Political Campaigns See Flood Of Outside Money, Often From Unknown Donors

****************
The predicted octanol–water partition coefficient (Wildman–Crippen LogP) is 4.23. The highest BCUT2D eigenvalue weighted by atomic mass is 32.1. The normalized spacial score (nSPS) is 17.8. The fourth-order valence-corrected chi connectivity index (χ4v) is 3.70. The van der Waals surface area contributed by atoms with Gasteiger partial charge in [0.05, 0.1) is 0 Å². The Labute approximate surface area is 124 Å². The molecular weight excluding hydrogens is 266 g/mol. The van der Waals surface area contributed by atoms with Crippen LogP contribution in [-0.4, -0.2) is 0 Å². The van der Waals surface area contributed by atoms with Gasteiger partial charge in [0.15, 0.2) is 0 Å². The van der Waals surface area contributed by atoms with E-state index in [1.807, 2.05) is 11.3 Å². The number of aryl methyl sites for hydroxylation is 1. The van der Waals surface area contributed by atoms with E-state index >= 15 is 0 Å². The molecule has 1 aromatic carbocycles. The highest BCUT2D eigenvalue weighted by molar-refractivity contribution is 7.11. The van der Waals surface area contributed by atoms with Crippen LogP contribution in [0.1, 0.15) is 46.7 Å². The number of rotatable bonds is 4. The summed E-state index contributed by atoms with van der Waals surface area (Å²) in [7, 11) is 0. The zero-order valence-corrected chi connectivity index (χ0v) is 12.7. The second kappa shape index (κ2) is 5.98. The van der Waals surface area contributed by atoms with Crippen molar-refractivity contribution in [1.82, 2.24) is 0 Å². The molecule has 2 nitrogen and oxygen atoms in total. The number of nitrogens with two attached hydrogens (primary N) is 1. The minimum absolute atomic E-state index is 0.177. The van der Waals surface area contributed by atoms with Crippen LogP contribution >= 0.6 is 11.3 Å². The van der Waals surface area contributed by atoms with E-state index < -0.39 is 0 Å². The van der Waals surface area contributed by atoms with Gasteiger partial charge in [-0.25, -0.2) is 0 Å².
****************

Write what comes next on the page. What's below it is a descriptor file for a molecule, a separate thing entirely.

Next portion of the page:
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A record amount of outside money is flooding into Senate races across the country. Of course, control of the chamber is up for grabs in next week's election. As NPR's gyms are only reports much of the outside money comes from groups whose donors are mystery. Last March. A day before the filing deadline, Montana Governor Steve Bullock announced he would challenge the Republican Senate incumbents Steve Daines, and so began the epic battle of this Steve's on the airwaves. I think that Danes had his first attack at up in I would say it was less than a week. Lee Banville teaches journalism at the University of Montana, he says many millions of dollars are being spent on the race the population of its largest city. Billings, Khun fit inside a big college football stadium. So all those millions by a lot of TV and Internet ads, whether it's the radio, or, you know, gosh knows if you're watching the nightly news or jeopardy. You just It's political out after political ad do you call a man who doesn't just accept trumps corruption? But votes for it? What do you call a man like this? You call him? Delis. That ad is paid for by the never Trumper Lincoln Project, one of the most prolific spenders this year. Montana writer Dan Brooks wonders if he sledgehammers subtle negative ads turn off voters from the perspective of people that I talked about. It just makes everyone generally angry at politics. I think that like Just seeing it everywhere is alienating. Many of these groups have bland names that obscure who they really are. Ah, bill passed by the House would force them to be more transparent about their funders. It's stuck on Senate Majority Leader Mitch McConnell is desk. The idea behind the bill is that voters should know where this outside money is coming from, even if they can't get rid of it altogether. Jim's a roly NPR

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